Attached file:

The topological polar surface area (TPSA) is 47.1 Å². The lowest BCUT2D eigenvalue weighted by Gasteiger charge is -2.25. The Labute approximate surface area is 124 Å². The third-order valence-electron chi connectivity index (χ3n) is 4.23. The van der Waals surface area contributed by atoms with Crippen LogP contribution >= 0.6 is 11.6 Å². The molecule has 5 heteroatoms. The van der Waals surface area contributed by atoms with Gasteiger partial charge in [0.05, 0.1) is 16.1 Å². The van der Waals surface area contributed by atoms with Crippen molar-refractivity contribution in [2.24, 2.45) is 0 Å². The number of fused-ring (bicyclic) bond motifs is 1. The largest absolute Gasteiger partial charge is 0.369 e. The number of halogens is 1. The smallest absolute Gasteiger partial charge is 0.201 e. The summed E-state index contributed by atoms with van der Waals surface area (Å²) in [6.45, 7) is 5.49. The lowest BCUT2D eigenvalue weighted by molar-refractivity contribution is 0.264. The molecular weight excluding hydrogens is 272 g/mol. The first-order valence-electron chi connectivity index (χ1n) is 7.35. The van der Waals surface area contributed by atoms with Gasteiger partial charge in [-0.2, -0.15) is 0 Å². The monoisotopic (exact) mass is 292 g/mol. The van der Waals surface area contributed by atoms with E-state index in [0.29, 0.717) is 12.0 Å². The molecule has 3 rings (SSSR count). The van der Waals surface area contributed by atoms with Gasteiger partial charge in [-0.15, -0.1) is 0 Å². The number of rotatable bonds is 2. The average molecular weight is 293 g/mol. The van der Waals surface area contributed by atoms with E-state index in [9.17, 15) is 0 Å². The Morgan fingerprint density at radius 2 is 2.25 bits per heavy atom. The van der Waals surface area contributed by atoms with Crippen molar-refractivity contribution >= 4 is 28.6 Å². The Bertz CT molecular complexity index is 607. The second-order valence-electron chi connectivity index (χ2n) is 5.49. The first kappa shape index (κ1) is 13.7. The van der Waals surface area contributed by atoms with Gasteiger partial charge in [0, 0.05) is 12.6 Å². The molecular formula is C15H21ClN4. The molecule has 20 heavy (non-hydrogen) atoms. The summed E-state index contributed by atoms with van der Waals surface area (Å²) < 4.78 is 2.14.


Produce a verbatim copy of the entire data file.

The topological polar surface area (TPSA) is 47.1 Å². The lowest BCUT2D eigenvalue weighted by Gasteiger charge is -2.25. The Labute approximate surface area is 124 Å². The third-order valence-electron chi connectivity index (χ3n) is 4.23. The van der Waals surface area contributed by atoms with Crippen LogP contribution >= 0.6 is 11.6 Å². The molecule has 5 heteroatoms. The van der Waals surface area contributed by atoms with Gasteiger partial charge in [0.05, 0.1) is 16.1 Å². The van der Waals surface area contributed by atoms with Crippen molar-refractivity contribution in [2.24, 2.45) is 0 Å². The number of fused-ring (bicyclic) bond motifs is 1. The largest absolute Gasteiger partial charge is 0.369 e. The number of halogens is 1. The smallest absolute Gasteiger partial charge is 0.201 e. The summed E-state index contributed by atoms with van der Waals surface area (Å²) in [6.45, 7) is 5.49. The lowest BCUT2D eigenvalue weighted by molar-refractivity contribution is 0.264. The molecular weight excluding hydrogens is 272 g/mol. The first-order valence-electron chi connectivity index (χ1n) is 7.35. The van der Waals surface area contributed by atoms with Gasteiger partial charge in [-0.2, -0.15) is 0 Å². The monoisotopic (exact) mass is 292 g/mol. The van der Waals surface area contributed by atoms with E-state index in [0.29, 0.717) is 12.0 Å². The molecule has 3 rings (SSSR count). The van der Waals surface area contributed by atoms with Gasteiger partial charge in [-0.15, -0.1) is 0 Å². The number of rotatable bonds is 2. The average molecular weight is 293 g/mol. The van der Waals surface area contributed by atoms with E-state index in [9.17, 15) is 0 Å². The Morgan fingerprint density at radius 2 is 2.25 bits per heavy atom. The van der Waals surface area contributed by atoms with Crippen molar-refractivity contribution >= 4 is 28.6 Å². The Bertz CT molecular complexity index is 607. The second-order valence-electron chi connectivity index (χ2n) is 5.49. The first kappa shape index (κ1) is 13.7. The van der Waals surface area contributed by atoms with Gasteiger partial charge in [0, 0.05) is 12.6 Å². The molecular formula is C15H21ClN4. The molecule has 20 heavy (non-hydrogen) atoms. The summed E-state index contributed by atoms with van der Waals surface area (Å²) < 4.78 is 2.14.